Texas state senator Wendy Davis has been on a whirlwind media tour since her filibuster (and a screaming mob) blocked a vote on a bill that would ban most abortions during the final four months of pregnancy and improve safety standards at abortion facilities.
At a press conference Thursday afternoon, House minority leader Nancy Pelosi ripped Republicans for not spending enough money on food stamps. "They're taking food out of the mouths of babies," Pelosi said of her Republican colleagues following the defeat of the farm bill in a floor vote.
By most accounts, Kermit Gosnell seemed stunned last week when a jury found him guilty of three counts of first-degree murder in what seemed to have been his routine killings of newborn babies at his abortion clinic in Philadelphia; he thought he was doing his job. Abortion is legal and is a much-touted right. The president recently lavished praise on Planned Parenthood, a lobbyist for which had testified to Florida legislators in March that an infant born alive in the course of an abortion might be left to die anyhow.
Rep. Trent Franks of Arizona announced Friday afternoon that he will introduce a bill that would ban abortions after the fifth month of pregnancy (20 weeks after conception) nationwide--with exceptions for when the life or physical health of the mother is at risk.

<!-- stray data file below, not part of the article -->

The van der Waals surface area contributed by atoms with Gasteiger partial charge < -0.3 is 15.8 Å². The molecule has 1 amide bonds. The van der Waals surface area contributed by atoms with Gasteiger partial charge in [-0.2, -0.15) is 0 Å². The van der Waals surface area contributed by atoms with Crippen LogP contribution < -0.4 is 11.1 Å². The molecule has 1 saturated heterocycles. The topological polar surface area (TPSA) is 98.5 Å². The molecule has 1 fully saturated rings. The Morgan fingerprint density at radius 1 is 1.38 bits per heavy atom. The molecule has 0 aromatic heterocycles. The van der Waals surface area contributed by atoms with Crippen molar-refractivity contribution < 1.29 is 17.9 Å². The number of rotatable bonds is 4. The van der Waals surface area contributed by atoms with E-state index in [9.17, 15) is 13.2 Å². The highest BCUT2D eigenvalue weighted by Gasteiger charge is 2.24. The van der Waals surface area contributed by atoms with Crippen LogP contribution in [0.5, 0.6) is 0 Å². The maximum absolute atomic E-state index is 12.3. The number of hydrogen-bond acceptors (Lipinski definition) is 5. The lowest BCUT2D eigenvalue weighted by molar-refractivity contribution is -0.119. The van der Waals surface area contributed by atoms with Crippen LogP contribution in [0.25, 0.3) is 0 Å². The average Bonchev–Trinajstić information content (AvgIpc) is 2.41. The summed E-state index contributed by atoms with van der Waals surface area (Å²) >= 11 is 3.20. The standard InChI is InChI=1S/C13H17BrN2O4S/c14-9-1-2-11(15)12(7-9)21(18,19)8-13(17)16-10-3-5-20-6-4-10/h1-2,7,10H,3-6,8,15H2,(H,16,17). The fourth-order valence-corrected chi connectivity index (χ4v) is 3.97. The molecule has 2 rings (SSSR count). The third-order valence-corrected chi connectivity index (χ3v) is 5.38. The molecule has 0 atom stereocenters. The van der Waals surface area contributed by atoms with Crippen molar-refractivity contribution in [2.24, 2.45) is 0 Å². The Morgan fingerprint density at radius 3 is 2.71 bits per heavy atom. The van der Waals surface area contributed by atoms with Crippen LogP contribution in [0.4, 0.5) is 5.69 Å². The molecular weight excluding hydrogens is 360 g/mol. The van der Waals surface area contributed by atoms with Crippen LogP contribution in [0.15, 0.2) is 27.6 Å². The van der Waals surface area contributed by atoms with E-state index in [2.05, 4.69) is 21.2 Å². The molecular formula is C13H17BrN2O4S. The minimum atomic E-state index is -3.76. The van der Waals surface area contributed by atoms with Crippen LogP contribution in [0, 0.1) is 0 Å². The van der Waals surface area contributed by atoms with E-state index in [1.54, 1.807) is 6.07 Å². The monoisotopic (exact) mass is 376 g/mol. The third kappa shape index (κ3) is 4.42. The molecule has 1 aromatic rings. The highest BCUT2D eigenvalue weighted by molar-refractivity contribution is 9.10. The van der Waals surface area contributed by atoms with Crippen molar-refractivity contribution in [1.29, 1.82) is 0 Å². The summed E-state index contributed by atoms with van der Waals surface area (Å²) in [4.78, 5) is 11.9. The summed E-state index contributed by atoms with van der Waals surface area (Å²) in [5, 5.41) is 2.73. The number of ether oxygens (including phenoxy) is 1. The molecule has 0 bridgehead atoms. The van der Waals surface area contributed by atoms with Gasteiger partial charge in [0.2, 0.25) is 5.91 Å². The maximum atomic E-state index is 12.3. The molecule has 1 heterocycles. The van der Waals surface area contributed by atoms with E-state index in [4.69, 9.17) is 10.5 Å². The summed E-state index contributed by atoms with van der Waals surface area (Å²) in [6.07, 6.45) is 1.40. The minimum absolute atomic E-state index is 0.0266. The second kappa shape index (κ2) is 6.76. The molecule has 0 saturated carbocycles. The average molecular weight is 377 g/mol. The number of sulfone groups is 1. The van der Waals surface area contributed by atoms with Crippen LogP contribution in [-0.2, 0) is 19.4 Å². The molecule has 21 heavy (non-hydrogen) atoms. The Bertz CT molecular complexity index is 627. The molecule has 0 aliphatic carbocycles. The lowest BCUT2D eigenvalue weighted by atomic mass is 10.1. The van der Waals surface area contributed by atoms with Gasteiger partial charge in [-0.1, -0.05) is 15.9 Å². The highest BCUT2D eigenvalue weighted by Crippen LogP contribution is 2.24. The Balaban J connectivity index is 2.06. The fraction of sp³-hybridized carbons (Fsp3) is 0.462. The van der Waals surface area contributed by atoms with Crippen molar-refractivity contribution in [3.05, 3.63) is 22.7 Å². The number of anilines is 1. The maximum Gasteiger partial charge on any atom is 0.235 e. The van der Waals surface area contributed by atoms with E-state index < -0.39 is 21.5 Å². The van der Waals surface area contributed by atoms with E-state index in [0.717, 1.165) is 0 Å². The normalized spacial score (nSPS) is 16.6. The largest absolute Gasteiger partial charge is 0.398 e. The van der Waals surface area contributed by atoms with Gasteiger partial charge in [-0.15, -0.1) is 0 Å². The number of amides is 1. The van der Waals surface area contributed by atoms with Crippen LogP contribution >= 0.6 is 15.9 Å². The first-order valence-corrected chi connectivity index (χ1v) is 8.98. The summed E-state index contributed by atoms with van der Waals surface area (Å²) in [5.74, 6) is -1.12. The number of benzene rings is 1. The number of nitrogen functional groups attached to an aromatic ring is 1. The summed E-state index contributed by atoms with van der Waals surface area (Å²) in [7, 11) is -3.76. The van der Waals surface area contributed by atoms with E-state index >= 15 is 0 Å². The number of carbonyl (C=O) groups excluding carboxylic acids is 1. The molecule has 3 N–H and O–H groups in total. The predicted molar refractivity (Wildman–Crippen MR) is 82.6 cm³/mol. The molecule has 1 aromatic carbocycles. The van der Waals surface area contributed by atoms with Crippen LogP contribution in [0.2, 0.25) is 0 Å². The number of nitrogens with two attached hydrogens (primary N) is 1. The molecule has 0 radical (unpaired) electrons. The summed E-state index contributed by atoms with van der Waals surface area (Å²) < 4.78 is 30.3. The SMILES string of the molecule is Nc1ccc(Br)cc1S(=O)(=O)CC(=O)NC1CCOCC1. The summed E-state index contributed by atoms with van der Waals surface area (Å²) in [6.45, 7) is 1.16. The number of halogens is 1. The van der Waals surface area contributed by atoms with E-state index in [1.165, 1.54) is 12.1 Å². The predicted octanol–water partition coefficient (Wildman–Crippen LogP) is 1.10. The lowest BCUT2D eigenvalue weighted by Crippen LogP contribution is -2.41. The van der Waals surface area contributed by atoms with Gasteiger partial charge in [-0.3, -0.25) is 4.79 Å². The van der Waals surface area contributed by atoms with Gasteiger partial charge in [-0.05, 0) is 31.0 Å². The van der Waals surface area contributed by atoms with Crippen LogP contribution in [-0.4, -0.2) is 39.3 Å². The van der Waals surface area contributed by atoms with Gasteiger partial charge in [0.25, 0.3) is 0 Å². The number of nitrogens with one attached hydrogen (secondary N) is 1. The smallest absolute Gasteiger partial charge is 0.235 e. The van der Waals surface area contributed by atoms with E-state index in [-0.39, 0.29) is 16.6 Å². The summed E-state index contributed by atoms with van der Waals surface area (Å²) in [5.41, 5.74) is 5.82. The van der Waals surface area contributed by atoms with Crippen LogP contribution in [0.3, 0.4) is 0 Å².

At a Tuesday afternoon press conference, Senate majority leader Harry Reid blamed laws restricting abortion and pro-lifers who picket abortion clinics for pushing women to the clinic of Dr. Kermit Gosnell, who was convicted Monday for murdering three infants.
Ahead of his official nomination this week as the GOP's candidate for governor of Virginia, state attorney general Ken Cuccinelli has a new ad outlining part of the Republican's economic plan.
"I have a plan to make Virginia an engine for job growth," Cuccinelli says in the 30-second spot. "It starts with ending tax loopholes and putting an end to special interest giveaways." He touts his proposal to lower tax rates for small business owners and middle-class families.
The massacre of 20 children in Newtown, Connecticut, last December rightly sparked a national conversation about policies that might be enacted to prevent such atrocities in the future. But where is the national conversation in response to the massacre of innocents carried out in Philadelphia by Kermit Gosnell?
Allyson Schwartz, the Democratic suburban Philadelphia congresswoman running for governor, was the director of the Elizabeth Blackwell Health Center, an affiliate of Planned Parenthood, from 1975 to 1988. Her time there coincided with the formative years of abortionist Kermit Gosnell’s infamous career.
After the Johns Hopkins University (JHU) student government failed to silence the campus pro-life group, a newly formed pro-choice organization intends to target those students with harassment charges—while taking off their shirts in protest.